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Dialog Box December 2007

30 Nov, 2007 By: Cadalyst Staff

Readers have their say.


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Readers Comment about the AGC-AIA Dispute
Jerry Laiserin makes some excellent comments in "AGC-AIA Dispute Represents Deeper AEC/O Rifts." Few people really understand all of the issues, especially the issues surrounding the A201 document. As a construction manager, I often end up drafting a new General Conditions document that, in my opinion, is fair and reasonable for all of the parties. I often merge the intent of the Construction Management Association of America (CMAA) documents with those of the American Institute of Architects (AIA), the Associated General Contractors (AGC), and excerpts from the building owner's general conditions in order to create front-end documents that balance the roles, risks, responsibilities, and requirements as you described. I enjoyed reading such a well thought out and insightful article.
—Samuel R. McCuskey, PE, construction manager
McCuskey Group, Escondido, California

One important issue you failed to mention in your article is the fact that the AGC and 20 other construction organizations (none of them are architect or engineer related) recently have come out with their own version of construction documents. They are being called ConsensusDOCS. Refer to the ConsensusDOCS Web site for additional information.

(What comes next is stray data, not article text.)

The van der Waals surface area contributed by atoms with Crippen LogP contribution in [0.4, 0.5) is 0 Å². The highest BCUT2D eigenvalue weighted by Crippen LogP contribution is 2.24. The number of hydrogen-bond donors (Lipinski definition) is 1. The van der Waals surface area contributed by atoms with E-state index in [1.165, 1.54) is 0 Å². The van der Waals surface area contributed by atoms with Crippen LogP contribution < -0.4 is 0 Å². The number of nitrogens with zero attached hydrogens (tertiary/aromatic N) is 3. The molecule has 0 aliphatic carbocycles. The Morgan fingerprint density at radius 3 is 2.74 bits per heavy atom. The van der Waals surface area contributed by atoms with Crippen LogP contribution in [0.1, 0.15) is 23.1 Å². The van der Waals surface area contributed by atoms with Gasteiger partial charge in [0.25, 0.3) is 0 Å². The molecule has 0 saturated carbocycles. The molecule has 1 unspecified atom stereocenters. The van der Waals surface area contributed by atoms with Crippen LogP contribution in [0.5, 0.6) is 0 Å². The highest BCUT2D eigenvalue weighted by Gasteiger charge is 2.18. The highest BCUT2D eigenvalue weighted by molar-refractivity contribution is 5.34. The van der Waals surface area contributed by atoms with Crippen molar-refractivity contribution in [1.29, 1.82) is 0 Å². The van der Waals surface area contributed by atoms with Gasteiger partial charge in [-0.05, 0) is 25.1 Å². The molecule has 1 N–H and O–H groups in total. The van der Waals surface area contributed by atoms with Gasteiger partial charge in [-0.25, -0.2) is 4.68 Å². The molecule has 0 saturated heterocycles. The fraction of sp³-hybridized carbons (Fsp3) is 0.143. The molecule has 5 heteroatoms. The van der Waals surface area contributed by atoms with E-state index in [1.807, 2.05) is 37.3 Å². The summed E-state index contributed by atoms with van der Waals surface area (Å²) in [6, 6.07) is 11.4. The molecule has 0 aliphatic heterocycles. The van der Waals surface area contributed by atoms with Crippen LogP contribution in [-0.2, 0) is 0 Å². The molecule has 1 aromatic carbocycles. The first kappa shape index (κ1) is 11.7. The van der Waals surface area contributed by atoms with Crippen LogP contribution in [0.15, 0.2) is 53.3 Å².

—David Trudell
Holland, Michigan

Because the Construction Specifications Institute (CSI) is an umbrella organization for the construction industry, this is an excellent opportunity for CSI to establish an ad hoc committee to gather the industry together and create construction documents (General Conditions, Change Orders, Contracts, etc.) that would be acceptable and usable by all. I would be willing to serve on such a committee.

—David Brandt
Milwaukee, Wisconsin

A lot of construction defects found with new buildings after occupancy can be detected with nondestructive imaging technologies before the final inspection is completed. If used as a means of quality assurance rather than postoccupancy problem diagnostics imaging, the risks can be reduced significantly. Roof and wall leaks, electrical distribution system hot spots, mechanical problems such as duct leaks and bearing lubrication, and defective insulation work all can be found early with thermal imaging, if employed proactively rather than reactively.

—James Davidson
Baton Rouge, Louisiana